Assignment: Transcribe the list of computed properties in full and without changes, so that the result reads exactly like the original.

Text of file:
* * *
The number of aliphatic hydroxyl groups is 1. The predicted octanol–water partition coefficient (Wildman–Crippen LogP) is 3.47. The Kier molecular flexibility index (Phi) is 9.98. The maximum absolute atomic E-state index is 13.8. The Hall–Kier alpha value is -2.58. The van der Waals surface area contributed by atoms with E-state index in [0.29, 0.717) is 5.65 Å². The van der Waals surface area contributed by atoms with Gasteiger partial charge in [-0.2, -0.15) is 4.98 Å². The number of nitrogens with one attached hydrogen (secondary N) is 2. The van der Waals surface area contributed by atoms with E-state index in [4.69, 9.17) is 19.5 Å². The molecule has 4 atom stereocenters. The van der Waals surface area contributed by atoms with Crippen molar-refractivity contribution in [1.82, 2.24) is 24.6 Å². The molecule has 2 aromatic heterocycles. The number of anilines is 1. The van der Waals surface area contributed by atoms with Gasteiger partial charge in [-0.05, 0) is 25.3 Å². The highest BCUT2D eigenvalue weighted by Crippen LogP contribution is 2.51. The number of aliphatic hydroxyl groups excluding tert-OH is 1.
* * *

The number of aliphatic hydroxyl groups is 1. The predicted octanol–water partition coefficient (Wildman–Crippen LogP) is 3.47. The Kier molecular flexibility index (Phi) is 9.98. The maximum absolute atomic E-state index is 13.8. The Hall–Kier alpha value is -2.58. The van der Waals surface area contributed by atoms with E-state index in [0.29, 0.717) is 5.65 Å². The van der Waals surface area contributed by atoms with Gasteiger partial charge in [-0.2, -0.15) is 4.98 Å². The number of nitrogens with one attached hydrogen (secondary N) is 2. The van der Waals surface area contributed by atoms with E-state index in [4.69, 9.17) is 19.5 Å². The molecule has 4 atom stereocenters. The van der Waals surface area contributed by atoms with Crippen molar-refractivity contribution in [1.82, 2.24) is 24.6 Å². The molecule has 2 aromatic heterocycles. The number of anilines is 1. The van der Waals surface area contributed by atoms with Gasteiger partial charge in [-0.05, 0) is 25.3 Å². The highest BCUT2D eigenvalue weighted by Crippen LogP contribution is 2.51. The number of aliphatic hydroxyl groups excluding tert-OH is 1.